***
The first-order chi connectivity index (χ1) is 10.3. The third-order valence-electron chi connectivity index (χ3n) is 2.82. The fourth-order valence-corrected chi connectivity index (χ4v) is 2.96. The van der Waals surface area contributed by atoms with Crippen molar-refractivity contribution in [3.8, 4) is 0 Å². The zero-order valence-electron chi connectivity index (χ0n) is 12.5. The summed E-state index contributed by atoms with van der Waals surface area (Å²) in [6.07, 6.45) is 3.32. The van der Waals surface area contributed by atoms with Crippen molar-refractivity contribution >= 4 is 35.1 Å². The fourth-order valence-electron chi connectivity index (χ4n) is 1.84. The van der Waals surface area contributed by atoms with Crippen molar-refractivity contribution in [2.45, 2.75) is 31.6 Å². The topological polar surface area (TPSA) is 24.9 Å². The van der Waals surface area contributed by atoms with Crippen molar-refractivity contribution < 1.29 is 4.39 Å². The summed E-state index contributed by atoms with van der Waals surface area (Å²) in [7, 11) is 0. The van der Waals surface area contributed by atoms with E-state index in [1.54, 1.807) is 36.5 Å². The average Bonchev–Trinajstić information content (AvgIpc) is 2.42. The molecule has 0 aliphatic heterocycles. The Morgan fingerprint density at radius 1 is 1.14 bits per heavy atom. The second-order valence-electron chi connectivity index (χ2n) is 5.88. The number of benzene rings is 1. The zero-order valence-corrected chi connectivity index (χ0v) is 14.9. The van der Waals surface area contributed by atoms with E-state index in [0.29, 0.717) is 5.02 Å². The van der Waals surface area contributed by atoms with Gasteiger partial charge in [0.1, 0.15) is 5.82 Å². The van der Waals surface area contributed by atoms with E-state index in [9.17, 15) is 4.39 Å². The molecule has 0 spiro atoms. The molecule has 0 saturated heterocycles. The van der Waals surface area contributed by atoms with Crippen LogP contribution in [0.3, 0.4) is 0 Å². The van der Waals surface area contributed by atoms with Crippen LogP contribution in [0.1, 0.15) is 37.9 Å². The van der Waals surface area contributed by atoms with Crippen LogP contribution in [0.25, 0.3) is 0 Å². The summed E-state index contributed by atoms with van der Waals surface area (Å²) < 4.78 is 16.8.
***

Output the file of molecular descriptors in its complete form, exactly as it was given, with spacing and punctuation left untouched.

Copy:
The first-order chi connectivity index (χ1) is 10.3. The third-order valence-electron chi connectivity index (χ3n) is 2.82. The fourth-order valence-corrected chi connectivity index (χ4v) is 2.96. The van der Waals surface area contributed by atoms with Crippen molar-refractivity contribution in [3.8, 4) is 0 Å². The zero-order valence-electron chi connectivity index (χ0n) is 12.5. The summed E-state index contributed by atoms with van der Waals surface area (Å²) in [6.07, 6.45) is 3.32. The van der Waals surface area contributed by atoms with Crippen molar-refractivity contribution >= 4 is 35.1 Å². The fourth-order valence-electron chi connectivity index (χ4n) is 1.84. The van der Waals surface area contributed by atoms with Crippen molar-refractivity contribution in [2.45, 2.75) is 31.6 Å². The topological polar surface area (TPSA) is 24.9 Å². The van der Waals surface area contributed by atoms with Crippen molar-refractivity contribution < 1.29 is 4.39 Å². The summed E-state index contributed by atoms with van der Waals surface area (Å²) in [7, 11) is 0. The van der Waals surface area contributed by atoms with E-state index in [1.54, 1.807) is 36.5 Å². The average Bonchev–Trinajstić information content (AvgIpc) is 2.42. The molecule has 0 aliphatic heterocycles. The Morgan fingerprint density at radius 1 is 1.14 bits per heavy atom. The second-order valence-electron chi connectivity index (χ2n) is 5.88. The number of benzene rings is 1. The zero-order valence-corrected chi connectivity index (χ0v) is 14.9. The van der Waals surface area contributed by atoms with E-state index in [0.29, 0.717) is 5.02 Å². The van der Waals surface area contributed by atoms with Gasteiger partial charge in [0.1, 0.15) is 5.82 Å². The van der Waals surface area contributed by atoms with E-state index in [9.17, 15) is 4.39 Å². The molecule has 0 spiro atoms. The molecule has 0 saturated heterocycles. The van der Waals surface area contributed by atoms with Crippen LogP contribution in [0.3, 0.4) is 0 Å². The van der Waals surface area contributed by atoms with Crippen LogP contribution in [0.1, 0.15) is 37.9 Å². The van der Waals surface area contributed by atoms with Crippen LogP contribution in [0.25, 0.3) is 0 Å². The summed E-state index contributed by atoms with van der Waals surface area (Å²) < 4.78 is 16.8.